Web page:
Absorbing information about a child's incurable cancer

Oncology. 2010;78(3-4):259-66. doi: 10.1159/000315732. Epub 2010 Jun 7.


Purpose: To assess parents' ability to absorb information that their child's cancer was incurable and to identify factors associated with parents' ability to absorb this information.

Patients and methods: An anonymous mail-in questionnaire study was performed as a population-based investigation in Sweden between August and October of 2001. 449 parents who lost a child to cancer 4-9 years earlier (response rate 80%) completed the survey. 191 (43%) of the bereaved parents were fathers and 251 (56%) were mothers.

Results: Sixty percent of parents (n = 258) reported that they were able to absorb the information that their child's illness was incurable. Parents were better able to absorb this information when the information was given in an appropriate manner (RR 1.6; CI 1.3-2.0), when they shared their problems with others during the child's illness course (RR 1.4; CI 1.1-1.8) and when they had no history of depression (RR 1.3; CI 1.0-1.8). Parents who reported that they were able to absorb the information were more likely to have expressed their farewells to the child in their desired manner (RR 1.3; CI 1.0-1.5).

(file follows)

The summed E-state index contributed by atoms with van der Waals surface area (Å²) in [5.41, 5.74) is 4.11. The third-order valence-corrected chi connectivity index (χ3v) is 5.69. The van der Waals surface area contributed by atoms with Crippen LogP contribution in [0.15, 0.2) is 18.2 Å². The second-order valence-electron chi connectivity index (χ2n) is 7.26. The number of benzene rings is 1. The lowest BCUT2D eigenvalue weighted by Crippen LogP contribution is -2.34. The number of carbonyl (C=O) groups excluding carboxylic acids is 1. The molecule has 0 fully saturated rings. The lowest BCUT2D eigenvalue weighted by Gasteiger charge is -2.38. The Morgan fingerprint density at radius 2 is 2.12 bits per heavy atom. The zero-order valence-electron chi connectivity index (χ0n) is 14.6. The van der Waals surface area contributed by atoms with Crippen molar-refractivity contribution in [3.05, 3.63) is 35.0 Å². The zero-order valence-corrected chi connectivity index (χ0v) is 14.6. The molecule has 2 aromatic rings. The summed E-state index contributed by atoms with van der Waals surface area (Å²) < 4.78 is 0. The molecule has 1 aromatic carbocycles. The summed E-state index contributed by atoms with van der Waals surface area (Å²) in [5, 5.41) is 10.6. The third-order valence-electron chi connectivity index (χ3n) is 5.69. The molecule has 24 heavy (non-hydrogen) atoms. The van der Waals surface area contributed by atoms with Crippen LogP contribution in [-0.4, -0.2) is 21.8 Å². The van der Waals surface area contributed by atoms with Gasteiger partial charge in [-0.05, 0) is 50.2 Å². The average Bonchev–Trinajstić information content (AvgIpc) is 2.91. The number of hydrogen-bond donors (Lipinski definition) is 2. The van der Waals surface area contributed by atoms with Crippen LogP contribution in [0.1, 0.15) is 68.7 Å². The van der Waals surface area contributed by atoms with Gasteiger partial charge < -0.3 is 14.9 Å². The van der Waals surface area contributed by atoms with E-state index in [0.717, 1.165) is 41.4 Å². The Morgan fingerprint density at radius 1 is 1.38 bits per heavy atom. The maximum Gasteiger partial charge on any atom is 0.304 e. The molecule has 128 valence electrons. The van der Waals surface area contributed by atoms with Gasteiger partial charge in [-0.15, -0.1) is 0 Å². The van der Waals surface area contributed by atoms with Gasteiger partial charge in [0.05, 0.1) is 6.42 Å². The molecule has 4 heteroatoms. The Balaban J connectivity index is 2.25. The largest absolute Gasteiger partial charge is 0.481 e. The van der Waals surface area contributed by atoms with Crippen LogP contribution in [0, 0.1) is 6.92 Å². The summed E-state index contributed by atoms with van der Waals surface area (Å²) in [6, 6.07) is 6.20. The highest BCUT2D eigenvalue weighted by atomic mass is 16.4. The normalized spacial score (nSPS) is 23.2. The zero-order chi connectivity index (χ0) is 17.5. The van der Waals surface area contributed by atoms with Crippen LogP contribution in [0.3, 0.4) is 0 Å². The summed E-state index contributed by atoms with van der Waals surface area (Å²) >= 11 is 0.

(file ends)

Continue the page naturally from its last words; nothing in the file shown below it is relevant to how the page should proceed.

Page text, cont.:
Conclusions: Parents who received information that their child's illness was incurable in an appropriate manner are more likely to absorb that information. Whether or not parents are able to absorb the information that their child's cancer is incurable has implications in terms of preparation for the child's impending death.

Publication types

  • Research Support, N.I.H., Extramural
  • Research Support, Non-U.S. Gov't

MeSH terms

  • Adolescent
  • Adult
  • Attitude to Death
  • Bereavement
  • Child
  • Female
  • Humans
  • Male
  • Middle Aged
  • Neoplasms / mortality*
  • Neoplasms / psychology
  • Parents*
  • Professional-Family Relations
  • Surveys and Questionnaires
  • Sweden
  • Terminal Care / methods
  • Truth Disclosure